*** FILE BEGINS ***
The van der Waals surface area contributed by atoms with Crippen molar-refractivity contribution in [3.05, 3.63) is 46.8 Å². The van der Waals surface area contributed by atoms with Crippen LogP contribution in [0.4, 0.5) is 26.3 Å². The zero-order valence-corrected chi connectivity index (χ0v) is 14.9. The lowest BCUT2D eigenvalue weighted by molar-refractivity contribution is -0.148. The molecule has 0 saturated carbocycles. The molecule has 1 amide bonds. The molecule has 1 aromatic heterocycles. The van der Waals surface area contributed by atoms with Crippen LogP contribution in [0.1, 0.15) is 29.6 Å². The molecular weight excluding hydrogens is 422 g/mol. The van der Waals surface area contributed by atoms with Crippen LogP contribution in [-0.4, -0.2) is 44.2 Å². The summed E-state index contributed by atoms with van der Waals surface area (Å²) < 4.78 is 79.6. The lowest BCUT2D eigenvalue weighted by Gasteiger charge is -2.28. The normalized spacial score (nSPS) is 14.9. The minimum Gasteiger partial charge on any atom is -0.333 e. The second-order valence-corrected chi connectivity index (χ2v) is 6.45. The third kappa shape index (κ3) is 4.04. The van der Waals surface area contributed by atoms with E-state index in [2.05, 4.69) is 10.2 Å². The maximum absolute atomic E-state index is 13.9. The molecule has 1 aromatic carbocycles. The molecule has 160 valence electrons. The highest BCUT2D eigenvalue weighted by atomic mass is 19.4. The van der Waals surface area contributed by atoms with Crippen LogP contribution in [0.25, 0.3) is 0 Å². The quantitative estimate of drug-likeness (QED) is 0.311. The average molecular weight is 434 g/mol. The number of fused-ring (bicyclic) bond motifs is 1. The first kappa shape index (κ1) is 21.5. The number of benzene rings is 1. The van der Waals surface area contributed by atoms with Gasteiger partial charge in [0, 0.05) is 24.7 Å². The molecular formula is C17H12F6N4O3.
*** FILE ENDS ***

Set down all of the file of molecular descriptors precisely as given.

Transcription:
The van der Waals surface area contributed by atoms with Crippen molar-refractivity contribution in [3.05, 3.63) is 46.8 Å². The van der Waals surface area contributed by atoms with Crippen LogP contribution in [0.4, 0.5) is 26.3 Å². The zero-order valence-corrected chi connectivity index (χ0v) is 14.9. The lowest BCUT2D eigenvalue weighted by molar-refractivity contribution is -0.148. The molecule has 0 saturated carbocycles. The molecule has 1 amide bonds. The molecule has 1 aromatic heterocycles. The van der Waals surface area contributed by atoms with Crippen LogP contribution in [0.1, 0.15) is 29.6 Å². The molecular weight excluding hydrogens is 422 g/mol. The van der Waals surface area contributed by atoms with Crippen LogP contribution in [-0.4, -0.2) is 44.2 Å². The summed E-state index contributed by atoms with van der Waals surface area (Å²) < 4.78 is 79.6. The lowest BCUT2D eigenvalue weighted by Gasteiger charge is -2.28. The normalized spacial score (nSPS) is 14.9. The minimum Gasteiger partial charge on any atom is -0.333 e. The second-order valence-corrected chi connectivity index (χ2v) is 6.45. The third kappa shape index (κ3) is 4.04. The van der Waals surface area contributed by atoms with E-state index in [2.05, 4.69) is 10.2 Å². The maximum absolute atomic E-state index is 13.9. The molecule has 1 aromatic carbocycles. The molecule has 160 valence electrons. The highest BCUT2D eigenvalue weighted by atomic mass is 19.4. The van der Waals surface area contributed by atoms with Crippen LogP contribution in [0.25, 0.3) is 0 Å². The quantitative estimate of drug-likeness (QED) is 0.311. The average molecular weight is 434 g/mol. The number of fused-ring (bicyclic) bond motifs is 1. The first kappa shape index (κ1) is 21.5. The number of benzene rings is 1. The van der Waals surface area contributed by atoms with Gasteiger partial charge in [0, 0.05) is 24.7 Å². The molecular formula is C17H12F6N4O3.